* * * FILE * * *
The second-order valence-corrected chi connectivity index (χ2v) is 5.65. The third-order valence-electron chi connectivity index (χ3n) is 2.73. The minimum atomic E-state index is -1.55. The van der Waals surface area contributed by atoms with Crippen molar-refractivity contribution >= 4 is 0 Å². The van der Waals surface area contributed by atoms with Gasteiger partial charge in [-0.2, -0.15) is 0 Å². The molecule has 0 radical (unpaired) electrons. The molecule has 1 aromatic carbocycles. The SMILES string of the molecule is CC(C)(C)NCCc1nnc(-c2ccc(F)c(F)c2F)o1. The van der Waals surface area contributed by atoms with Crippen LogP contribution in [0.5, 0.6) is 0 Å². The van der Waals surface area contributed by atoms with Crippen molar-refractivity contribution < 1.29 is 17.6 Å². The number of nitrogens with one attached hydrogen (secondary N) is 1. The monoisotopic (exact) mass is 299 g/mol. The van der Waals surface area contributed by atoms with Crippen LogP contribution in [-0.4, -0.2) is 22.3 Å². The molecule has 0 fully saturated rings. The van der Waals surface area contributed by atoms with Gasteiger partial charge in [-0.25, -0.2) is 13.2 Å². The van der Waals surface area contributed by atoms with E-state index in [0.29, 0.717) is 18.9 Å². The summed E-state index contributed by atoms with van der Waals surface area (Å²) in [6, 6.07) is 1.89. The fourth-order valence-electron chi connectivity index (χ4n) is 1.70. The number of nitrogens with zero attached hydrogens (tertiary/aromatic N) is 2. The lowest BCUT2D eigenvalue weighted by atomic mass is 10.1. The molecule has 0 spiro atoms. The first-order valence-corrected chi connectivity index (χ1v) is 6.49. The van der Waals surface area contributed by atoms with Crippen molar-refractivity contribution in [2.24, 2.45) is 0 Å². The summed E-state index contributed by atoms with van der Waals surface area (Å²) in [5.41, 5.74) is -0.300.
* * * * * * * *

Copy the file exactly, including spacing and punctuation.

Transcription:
The second-order valence-corrected chi connectivity index (χ2v) is 5.65. The third-order valence-electron chi connectivity index (χ3n) is 2.73. The minimum atomic E-state index is -1.55. The van der Waals surface area contributed by atoms with Crippen molar-refractivity contribution >= 4 is 0 Å². The van der Waals surface area contributed by atoms with Gasteiger partial charge in [-0.2, -0.15) is 0 Å². The molecule has 0 radical (unpaired) electrons. The molecule has 1 aromatic carbocycles. The SMILES string of the molecule is CC(C)(C)NCCc1nnc(-c2ccc(F)c(F)c2F)o1. The van der Waals surface area contributed by atoms with Crippen LogP contribution in [0.5, 0.6) is 0 Å². The van der Waals surface area contributed by atoms with Crippen molar-refractivity contribution < 1.29 is 17.6 Å². The number of nitrogens with one attached hydrogen (secondary N) is 1. The monoisotopic (exact) mass is 299 g/mol. The van der Waals surface area contributed by atoms with Crippen LogP contribution in [-0.4, -0.2) is 22.3 Å². The molecule has 0 fully saturated rings. The van der Waals surface area contributed by atoms with Gasteiger partial charge in [-0.25, -0.2) is 13.2 Å². The van der Waals surface area contributed by atoms with E-state index in [0.29, 0.717) is 18.9 Å². The summed E-state index contributed by atoms with van der Waals surface area (Å²) in [6, 6.07) is 1.89. The fourth-order valence-electron chi connectivity index (χ4n) is 1.70. The number of nitrogens with zero attached hydrogens (tertiary/aromatic N) is 2. The lowest BCUT2D eigenvalue weighted by atomic mass is 10.1. The molecule has 0 spiro atoms. The first-order valence-corrected chi connectivity index (χ1v) is 6.49. The van der Waals surface area contributed by atoms with Crippen molar-refractivity contribution in [2.24, 2.45) is 0 Å². The summed E-state index contributed by atoms with van der Waals surface area (Å²) in [5.41, 5.74) is -0.300.